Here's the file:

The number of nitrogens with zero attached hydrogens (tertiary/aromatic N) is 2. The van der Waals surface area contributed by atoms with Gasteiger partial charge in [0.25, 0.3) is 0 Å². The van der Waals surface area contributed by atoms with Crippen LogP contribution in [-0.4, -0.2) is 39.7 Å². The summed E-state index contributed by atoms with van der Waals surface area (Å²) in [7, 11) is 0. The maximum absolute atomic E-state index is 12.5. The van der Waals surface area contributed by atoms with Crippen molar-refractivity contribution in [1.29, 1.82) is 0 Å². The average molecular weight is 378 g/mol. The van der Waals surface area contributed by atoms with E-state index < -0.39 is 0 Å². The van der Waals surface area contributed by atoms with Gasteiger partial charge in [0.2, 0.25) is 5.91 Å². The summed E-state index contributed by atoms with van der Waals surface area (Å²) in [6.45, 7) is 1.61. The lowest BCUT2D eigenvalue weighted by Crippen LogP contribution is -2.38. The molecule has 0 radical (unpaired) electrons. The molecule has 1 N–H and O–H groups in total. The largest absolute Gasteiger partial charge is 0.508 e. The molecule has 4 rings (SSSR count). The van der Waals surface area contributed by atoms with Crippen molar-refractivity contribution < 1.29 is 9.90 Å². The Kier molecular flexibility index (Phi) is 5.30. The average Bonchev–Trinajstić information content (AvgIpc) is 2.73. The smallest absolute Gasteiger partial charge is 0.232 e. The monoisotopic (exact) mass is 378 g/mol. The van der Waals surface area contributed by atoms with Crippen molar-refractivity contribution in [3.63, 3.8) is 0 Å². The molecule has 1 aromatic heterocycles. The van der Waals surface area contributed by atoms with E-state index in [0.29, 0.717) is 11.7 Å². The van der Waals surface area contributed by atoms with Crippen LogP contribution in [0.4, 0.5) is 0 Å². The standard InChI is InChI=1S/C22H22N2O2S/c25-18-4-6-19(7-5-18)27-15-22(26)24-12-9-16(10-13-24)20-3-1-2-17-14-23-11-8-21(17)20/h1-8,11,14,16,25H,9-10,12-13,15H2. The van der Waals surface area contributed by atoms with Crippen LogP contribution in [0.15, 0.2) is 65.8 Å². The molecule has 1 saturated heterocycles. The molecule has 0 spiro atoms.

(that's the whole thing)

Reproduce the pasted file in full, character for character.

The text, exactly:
The number of nitrogens with zero attached hydrogens (tertiary/aromatic N) is 2. The van der Waals surface area contributed by atoms with Gasteiger partial charge in [0.25, 0.3) is 0 Å². The van der Waals surface area contributed by atoms with Crippen LogP contribution in [-0.4, -0.2) is 39.7 Å². The summed E-state index contributed by atoms with van der Waals surface area (Å²) in [7, 11) is 0. The maximum absolute atomic E-state index is 12.5. The van der Waals surface area contributed by atoms with Crippen molar-refractivity contribution in [1.29, 1.82) is 0 Å². The average molecular weight is 378 g/mol. The van der Waals surface area contributed by atoms with E-state index < -0.39 is 0 Å². The van der Waals surface area contributed by atoms with Gasteiger partial charge in [0.2, 0.25) is 5.91 Å². The summed E-state index contributed by atoms with van der Waals surface area (Å²) in [6.45, 7) is 1.61. The lowest BCUT2D eigenvalue weighted by Crippen LogP contribution is -2.38. The molecule has 0 radical (unpaired) electrons. The molecule has 1 N–H and O–H groups in total. The largest absolute Gasteiger partial charge is 0.508 e. The molecule has 4 rings (SSSR count). The van der Waals surface area contributed by atoms with Crippen molar-refractivity contribution < 1.29 is 9.90 Å². The Kier molecular flexibility index (Phi) is 5.30. The average Bonchev–Trinajstić information content (AvgIpc) is 2.73. The smallest absolute Gasteiger partial charge is 0.232 e. The monoisotopic (exact) mass is 378 g/mol. The van der Waals surface area contributed by atoms with Crippen molar-refractivity contribution in [3.63, 3.8) is 0 Å². The molecule has 1 aromatic heterocycles. The van der Waals surface area contributed by atoms with E-state index in [0.29, 0.717) is 11.7 Å². The van der Waals surface area contributed by atoms with Crippen LogP contribution in [0.4, 0.5) is 0 Å². The standard InChI is InChI=1S/C22H22N2O2S/c25-18-4-6-19(7-5-18)27-15-22(26)24-12-9-16(10-13-24)20-3-1-2-17-14-23-11-8-21(17)20/h1-8,11,14,16,25H,9-10,12-13,15H2. The van der Waals surface area contributed by atoms with Crippen LogP contribution in [0.15, 0.2) is 65.8 Å². The molecule has 1 saturated heterocycles. The molecule has 0 spiro atoms.